On 15 January 2024, legislation came into force that enhances the Serious Fraud Office's (SFO) compulsory information-gathering powers and streamlines the investigative process whilst imposing fresh obligations on companies on the receiving end of an SFO information request.

Section 211 of the Economic Crime and Corporate Transparency Act 2023 revises the powers available to the SFO in section 2A of the Criminal Justice Act 1987. Under the latter provision, the SFO may require an individual or corporation to provide documents or information, prior to the formal opening of an investigation, through the issue of a 'section 2 notice', to enable the SFO to determine whether to start an investigation where it appears to the SFO that relevant conduct may have taken place. Prior to the amendment, relevant conduct was limited to suspected international bribery and corruption. The new law expands these powers to all SFO cases, bringing fraud and domestic bribery within its orbit.

SFO Director Nick Ephgrave, who took up the role in September 2023, called the new powers the 'most significant addition to the Serious Fraud Office's armoury in recent years' and declared the SFO 'ready to put them into action.1 Using these new powers, the SFO will be able to obtain data, such as banking records, allowing them to restrain assets at an earlier stage and to take more informed decisions on whether to open a formal investigation.2 This will also help the SFO progress an investigation more quickly once it has been opened.3 This will facilitate the more efficient allocation of resources, reducing the risk of the financial and reputational impact of dropped investigations.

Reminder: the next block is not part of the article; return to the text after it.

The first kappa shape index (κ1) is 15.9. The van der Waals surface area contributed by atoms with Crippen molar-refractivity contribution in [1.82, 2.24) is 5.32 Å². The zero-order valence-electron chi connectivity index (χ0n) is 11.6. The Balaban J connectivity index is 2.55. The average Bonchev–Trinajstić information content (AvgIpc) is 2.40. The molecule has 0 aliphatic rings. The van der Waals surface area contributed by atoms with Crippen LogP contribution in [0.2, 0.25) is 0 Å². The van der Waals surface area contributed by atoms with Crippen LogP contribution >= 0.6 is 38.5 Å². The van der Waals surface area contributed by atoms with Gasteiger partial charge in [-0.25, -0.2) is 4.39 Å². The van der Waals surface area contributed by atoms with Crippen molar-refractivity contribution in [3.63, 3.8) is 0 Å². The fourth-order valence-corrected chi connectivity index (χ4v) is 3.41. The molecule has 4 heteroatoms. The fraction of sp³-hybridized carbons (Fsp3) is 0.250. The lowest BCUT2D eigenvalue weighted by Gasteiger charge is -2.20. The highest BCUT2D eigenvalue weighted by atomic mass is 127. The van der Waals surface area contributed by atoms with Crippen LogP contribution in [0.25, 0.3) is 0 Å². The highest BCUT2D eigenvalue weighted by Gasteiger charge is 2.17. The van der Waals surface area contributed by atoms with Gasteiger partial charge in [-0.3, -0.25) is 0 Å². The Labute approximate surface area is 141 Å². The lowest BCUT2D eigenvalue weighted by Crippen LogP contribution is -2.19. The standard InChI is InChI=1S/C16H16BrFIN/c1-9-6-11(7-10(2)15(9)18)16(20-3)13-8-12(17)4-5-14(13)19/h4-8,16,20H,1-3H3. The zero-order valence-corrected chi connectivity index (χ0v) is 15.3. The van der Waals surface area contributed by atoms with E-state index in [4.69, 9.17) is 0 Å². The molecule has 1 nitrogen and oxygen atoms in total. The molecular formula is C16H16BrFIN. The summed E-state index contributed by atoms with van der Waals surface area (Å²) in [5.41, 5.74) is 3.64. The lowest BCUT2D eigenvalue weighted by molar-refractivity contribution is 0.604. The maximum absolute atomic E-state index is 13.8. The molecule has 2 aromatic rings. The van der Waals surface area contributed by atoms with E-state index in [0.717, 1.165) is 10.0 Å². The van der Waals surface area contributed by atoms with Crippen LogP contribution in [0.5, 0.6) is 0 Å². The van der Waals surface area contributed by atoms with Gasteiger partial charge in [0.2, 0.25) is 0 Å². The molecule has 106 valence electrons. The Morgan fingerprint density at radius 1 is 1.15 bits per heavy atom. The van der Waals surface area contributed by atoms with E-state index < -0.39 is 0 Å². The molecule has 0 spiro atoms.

The strengthening of the SFO's investigatory arsenal is bolstered by the expansion of the identification doctrine, through which companies can now be prosecuted for the criminal acts of their senior managers, not only those identified as the 'directing mind and will' of the company, and the introduction of a corporate offence of failure to prevent fraud.4

As the SFO starts to put its new weaponry through its paces, companies should be mindful of the need to ensure the adequacy of the policies and procedures in place to prevent fraud offences and to engage legal counsel during any pre-investigatory enquiries to ensure that responses comply with the requirements of the new legislation and reduce the risk of the commencement of a formal investigation. Both the failure to comply with a section 2 notice and the provision of false or misleading information in response to a section 2 notice are criminal offences.


1. Maria Ward-Brennan, City A.M., SFO chief: We're ready to use our new powers to clamp down on fraud (15 January 2024), https://www.cityam.com/sfo-chief-were-ready-to-use-our-new-powers-to-clamp-down-on-fraud/.

2. See, Serious Fraud Office, What does the Economic Crime and Corporate Transparency Act mean for the SFO? (15 January 2024), https://www.linkedin.com/pulse/what-does-economic-crime-corporate-transparency-act-mean-sfo-uksfo-z8y4e/.

3. SFO Chief Intelligence Officer, John Kielty (15 January 2024), https://www.linkedin.com/posts/uksfo_these-new-powers-will-allow-us-to-progress-activity-7153409061303033856-fRVi?utm_source=share&utm_medium=member_desktop.

4. See, Lloyd Firth & Fred Saugman, Law Society Gazette, Nick Ephgrave – the first 100 days (12 January 2024), https://www.lawgazette.co.uk/practice-points/nick-ephgrave-the-first-100-days/5118404.article.

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